Tag: Permaculture


I’m intrigued by the idea of permaculture gardening — creating landscape installations that are planted once and are then self-sufficient. For growing food, it is a slow process — the tomatoes we plant this year will produce this year. The fruit, nut, asparagus, etc that we plant this year … we’ll get some in two or three years at the earliest (some nut trees take a decade to produce!). But they’ll keep producing year after year. In some cases, they’ll even spread.

We planted some apple and peach trees from Trees of Antiquity last year – and then found out it was a cicada year (i.e. a really bad year to have new trees). Well, most of our new trees made it. This year, I want to start some asparagus and nut trees.

I selected hazelnuts to start — first, we all love hazelnuts. And it really doesn’t make much sense to put effort into growing something you won’t enjoy. But they also produce nuts in 2-5 years. I ordered them from Willis Orchard — I’ve read good and bad reviews of the place, but the shipped prices were great and I read a lot of bad reviews about pretty much any nursery or orchard. Hazard of shipping live products.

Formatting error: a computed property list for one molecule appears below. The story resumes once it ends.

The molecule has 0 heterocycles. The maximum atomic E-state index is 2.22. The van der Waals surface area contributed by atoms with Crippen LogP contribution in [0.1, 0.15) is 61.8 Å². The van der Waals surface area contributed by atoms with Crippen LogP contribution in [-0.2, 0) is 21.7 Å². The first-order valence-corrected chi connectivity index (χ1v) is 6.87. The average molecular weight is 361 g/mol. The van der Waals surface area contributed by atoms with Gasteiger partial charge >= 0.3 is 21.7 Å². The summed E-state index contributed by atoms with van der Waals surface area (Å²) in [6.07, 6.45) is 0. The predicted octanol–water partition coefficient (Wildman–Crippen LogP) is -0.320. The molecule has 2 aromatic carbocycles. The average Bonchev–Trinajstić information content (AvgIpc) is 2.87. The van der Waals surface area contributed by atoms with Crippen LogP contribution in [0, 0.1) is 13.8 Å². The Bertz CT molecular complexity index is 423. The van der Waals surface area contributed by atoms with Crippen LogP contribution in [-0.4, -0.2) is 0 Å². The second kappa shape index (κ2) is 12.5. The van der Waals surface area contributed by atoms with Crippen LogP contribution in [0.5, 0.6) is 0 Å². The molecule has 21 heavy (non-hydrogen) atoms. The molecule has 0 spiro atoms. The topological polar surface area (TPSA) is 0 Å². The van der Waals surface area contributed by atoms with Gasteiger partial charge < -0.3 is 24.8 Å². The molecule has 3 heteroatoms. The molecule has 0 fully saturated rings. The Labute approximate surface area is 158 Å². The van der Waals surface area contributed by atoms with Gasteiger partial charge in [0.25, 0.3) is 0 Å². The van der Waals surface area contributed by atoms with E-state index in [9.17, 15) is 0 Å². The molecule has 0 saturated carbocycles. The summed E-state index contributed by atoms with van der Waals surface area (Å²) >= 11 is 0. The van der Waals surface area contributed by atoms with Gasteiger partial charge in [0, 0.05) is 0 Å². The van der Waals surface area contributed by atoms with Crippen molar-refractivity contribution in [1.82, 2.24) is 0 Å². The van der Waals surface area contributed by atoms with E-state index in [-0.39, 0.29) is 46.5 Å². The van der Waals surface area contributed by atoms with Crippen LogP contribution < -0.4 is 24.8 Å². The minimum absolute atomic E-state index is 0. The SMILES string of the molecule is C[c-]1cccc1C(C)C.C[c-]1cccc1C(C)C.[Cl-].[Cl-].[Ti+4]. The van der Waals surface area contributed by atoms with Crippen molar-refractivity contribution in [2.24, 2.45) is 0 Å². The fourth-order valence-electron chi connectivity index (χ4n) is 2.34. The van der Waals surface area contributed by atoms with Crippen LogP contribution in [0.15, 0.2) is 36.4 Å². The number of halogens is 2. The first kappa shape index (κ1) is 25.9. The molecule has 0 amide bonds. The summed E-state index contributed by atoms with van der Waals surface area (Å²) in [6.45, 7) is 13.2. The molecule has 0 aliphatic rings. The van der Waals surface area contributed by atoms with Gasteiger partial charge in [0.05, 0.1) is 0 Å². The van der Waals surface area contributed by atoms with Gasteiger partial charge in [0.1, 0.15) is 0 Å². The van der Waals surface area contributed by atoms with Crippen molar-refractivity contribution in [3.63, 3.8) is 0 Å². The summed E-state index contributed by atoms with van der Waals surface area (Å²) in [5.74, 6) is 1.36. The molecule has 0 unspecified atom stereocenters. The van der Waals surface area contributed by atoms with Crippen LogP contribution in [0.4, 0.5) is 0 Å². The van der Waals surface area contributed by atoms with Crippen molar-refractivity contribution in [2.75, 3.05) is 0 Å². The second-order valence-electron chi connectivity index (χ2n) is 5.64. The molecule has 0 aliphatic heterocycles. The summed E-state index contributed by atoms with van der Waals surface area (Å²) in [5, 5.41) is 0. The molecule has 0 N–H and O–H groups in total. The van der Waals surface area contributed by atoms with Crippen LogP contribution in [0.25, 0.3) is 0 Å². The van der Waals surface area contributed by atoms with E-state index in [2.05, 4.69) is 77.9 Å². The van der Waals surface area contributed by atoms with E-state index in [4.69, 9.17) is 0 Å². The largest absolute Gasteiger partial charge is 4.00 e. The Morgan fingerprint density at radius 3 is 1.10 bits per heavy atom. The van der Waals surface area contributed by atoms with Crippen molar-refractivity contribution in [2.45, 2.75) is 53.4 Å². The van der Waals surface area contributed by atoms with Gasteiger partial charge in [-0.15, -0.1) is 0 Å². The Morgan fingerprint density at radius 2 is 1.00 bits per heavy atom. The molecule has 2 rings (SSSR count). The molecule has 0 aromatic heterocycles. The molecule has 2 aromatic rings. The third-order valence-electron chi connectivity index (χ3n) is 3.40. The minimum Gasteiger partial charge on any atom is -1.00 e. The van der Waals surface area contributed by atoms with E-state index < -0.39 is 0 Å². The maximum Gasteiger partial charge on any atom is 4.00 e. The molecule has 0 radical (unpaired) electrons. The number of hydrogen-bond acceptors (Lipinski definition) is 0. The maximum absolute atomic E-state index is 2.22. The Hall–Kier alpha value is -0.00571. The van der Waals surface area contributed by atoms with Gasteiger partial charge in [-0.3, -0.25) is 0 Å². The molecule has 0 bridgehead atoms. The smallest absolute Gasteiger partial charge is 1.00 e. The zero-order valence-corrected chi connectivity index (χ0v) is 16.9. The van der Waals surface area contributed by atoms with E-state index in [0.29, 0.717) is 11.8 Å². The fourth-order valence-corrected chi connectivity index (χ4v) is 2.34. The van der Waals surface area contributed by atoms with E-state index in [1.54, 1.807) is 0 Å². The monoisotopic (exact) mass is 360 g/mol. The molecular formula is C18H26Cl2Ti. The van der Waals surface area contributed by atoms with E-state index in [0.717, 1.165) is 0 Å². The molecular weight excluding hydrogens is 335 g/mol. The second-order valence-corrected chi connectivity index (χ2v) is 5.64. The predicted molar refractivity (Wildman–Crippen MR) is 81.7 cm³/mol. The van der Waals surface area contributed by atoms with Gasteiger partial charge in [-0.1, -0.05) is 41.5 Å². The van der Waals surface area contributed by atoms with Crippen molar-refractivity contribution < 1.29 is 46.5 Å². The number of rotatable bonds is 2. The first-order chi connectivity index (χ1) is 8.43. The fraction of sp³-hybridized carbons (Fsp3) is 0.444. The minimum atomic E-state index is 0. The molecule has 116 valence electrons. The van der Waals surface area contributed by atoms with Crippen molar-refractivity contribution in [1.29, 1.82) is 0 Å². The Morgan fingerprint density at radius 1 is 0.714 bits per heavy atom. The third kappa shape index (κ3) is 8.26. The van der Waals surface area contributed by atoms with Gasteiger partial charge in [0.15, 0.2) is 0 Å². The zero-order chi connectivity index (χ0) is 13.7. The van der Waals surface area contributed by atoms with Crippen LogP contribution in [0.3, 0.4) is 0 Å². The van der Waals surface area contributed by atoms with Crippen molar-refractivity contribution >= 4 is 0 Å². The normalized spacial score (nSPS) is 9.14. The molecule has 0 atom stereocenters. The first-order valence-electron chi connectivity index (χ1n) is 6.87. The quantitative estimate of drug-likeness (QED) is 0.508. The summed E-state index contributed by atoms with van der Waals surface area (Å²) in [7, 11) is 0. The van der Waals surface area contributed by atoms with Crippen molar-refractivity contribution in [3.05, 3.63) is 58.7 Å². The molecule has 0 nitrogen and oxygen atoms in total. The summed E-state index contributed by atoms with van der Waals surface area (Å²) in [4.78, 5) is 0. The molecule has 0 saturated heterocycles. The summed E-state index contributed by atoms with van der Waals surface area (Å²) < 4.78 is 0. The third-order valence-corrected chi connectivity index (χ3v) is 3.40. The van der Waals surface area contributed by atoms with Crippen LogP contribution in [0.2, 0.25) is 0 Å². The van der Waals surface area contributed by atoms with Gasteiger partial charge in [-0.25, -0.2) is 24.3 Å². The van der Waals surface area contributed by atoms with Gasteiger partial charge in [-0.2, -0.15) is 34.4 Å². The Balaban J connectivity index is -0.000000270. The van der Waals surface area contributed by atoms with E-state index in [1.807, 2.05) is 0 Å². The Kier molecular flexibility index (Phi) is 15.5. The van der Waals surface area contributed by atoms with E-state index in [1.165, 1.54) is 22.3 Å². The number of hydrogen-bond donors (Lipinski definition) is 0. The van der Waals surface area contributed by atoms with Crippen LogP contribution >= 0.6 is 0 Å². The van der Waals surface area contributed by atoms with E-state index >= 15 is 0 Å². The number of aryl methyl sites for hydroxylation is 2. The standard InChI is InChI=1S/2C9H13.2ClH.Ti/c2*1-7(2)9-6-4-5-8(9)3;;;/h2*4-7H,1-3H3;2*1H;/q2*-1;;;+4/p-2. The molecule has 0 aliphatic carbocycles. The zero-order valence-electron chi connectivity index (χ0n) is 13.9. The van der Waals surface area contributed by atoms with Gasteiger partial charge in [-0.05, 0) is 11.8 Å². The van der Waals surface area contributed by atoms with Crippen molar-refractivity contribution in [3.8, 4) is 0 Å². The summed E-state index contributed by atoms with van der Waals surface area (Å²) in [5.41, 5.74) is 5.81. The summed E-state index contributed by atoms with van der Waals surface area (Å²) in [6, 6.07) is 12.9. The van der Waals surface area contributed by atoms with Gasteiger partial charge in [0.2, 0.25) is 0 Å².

The trees were small, but I knew that when I purchased them. I love how these bare root trees where shipped. There’s some gooey gel stuff around the bare roots that keeps the trees hydrated (esp good when you are SUPER slow about planting your bare root trees!).

We’re starting asparagus from seed — it takes longer, but I was able to get unique strains unavailable as crowns. I picked up some berry seeds too – no idea if they’ll actually grow (this is more of an experiment than an attempt to cover the yard with cane fruits and cranberries). And strawberries — Home Depot had a whole bunch of strawberry plants well before it was reasonable to plant them … but they were beautiful plants on clearance. They’re still potted and located close to the house to keep warm.

I also want to replace our ornamental grasses with something useful (and hopefully something that doesn’t spread into the lawn and create an unmowable fibrous mass). Maybe a patch of oats that can reseed themselves.